1.  Kevin trips Joel:  Kevin is impulsive because he lacks the skills to think ahead before he acts or says something.  He is unable, in the moment, to realize that he is going to cause harm to another person or think of the consequences that will follow  his actions.  Impulse control is a skill that needs to be taught to him.

2.  Kevin yells at Joel:  Kevin knows that he’s done something wrong and he lashes out at Joel out of guilt and out of fear that he will be punished.  Kevin has very poor emotional control.  Every time he is hungry, tired, scared, frustrated, overwhelmed, feels guilty or he feels wronged in some way, he reacts with explosive anger.
He reacts with anger because his emotional age is not lined up with his physical age.  He has not yet learned to successfully interpret, balance or communicate his emotions or his emotional needs.  It is a skill that needs to be taught to him.

3.  Mom makes accusations and Kevin lies:  The accusations that Kevin’s mother make Kevin feel more defensive, and Kevin’s defense is offensive.  Kevin is feeling very overwhelmed by his emotions right now and doesn’t know how to handle it so his anger increases.  He lies because he is afraid of being punished.

4.  Mom says “Time out.”:  Kevin is being punished for things that he could not control and he simply shuts down and refuses to listen to anything.  Shutting down is a common defense mechanism for people who struggle with emotional control.  They simply cannot deal with the emotional overload anymore.

5.  Kevin has a tantrum:  When Kevin is reminded that he has to take a time out, he throws a tantrum because his extreme emotions have been ignited again.  At this point he knows that he must be punished for his inability to control his actions and he has become enraged.  He is also exhibiting black and white thinking; where things are either all good or all bad.  After his time out, his mother could give him his favorite snack but in the moment he still feels as though she is the worst mother ever who is always unfair to him.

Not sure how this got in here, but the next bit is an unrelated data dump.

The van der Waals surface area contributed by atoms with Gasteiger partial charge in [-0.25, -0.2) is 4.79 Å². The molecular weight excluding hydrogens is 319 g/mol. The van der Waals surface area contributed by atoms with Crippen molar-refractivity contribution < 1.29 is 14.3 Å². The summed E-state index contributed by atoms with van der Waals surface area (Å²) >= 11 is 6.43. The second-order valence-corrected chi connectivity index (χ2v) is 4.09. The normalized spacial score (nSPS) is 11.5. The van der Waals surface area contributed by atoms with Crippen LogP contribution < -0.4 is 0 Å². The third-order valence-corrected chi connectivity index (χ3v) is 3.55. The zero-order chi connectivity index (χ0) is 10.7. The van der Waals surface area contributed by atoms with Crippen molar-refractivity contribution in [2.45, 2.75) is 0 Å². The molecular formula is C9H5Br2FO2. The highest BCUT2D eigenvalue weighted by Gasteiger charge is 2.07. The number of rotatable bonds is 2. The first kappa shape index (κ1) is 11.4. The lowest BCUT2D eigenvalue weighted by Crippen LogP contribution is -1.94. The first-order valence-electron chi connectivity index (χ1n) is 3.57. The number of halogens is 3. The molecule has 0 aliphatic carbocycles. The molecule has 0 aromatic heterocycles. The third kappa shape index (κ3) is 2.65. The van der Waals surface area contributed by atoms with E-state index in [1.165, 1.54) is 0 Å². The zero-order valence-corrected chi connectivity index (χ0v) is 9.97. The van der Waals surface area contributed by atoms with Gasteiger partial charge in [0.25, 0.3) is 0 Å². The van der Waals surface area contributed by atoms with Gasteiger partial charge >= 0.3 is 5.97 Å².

Kevin often feels as if he is a bad child because he struggles so hard to control his behavior and often fails.  His self esteem is low.  He wants to be a “good” child, but he doesn’t know how.

When we look at why a child is explosive or unruly instead of focusing on the actions and the age of a child, we can better understand that the behavior is that of someone who has lagging skills and not that of someone who is intentionally attempting to inflict pain and misery on the family.

Then that begins us all down a path to solutions and healing.


Wasp! Wasp!

“Wasp!  Wasp!”  Electricityboy screeched from the sandbox in so much of a panic that it was hard to understand what he was yelling about.

I came swooping in flailing a flyswatter around chasing the wasp in some pathetic comedic routine, trying hard not to  trip over children who long to be at the center of the chaos.

Mommy to the rescue.  I’m the hero, the destroyer of wasps.

The crisis had been averted.  I could relax.  I sat back down and opened my book and continued writing taking a moment to consider the thoughts I had been thinking before I was interrupted.

Again the excited chorus of “Wasp!  Wasp!” filled the air and Electricityboy was bouncing up and down.

That time was my time.  That was the closest I can get to time where I’m allowed to concentrate.  At that moment I knew nothing inside of the house is being snuck, broken or messed up.  My yard is child-proofed and the children are capable of playing without me needing to hover over them.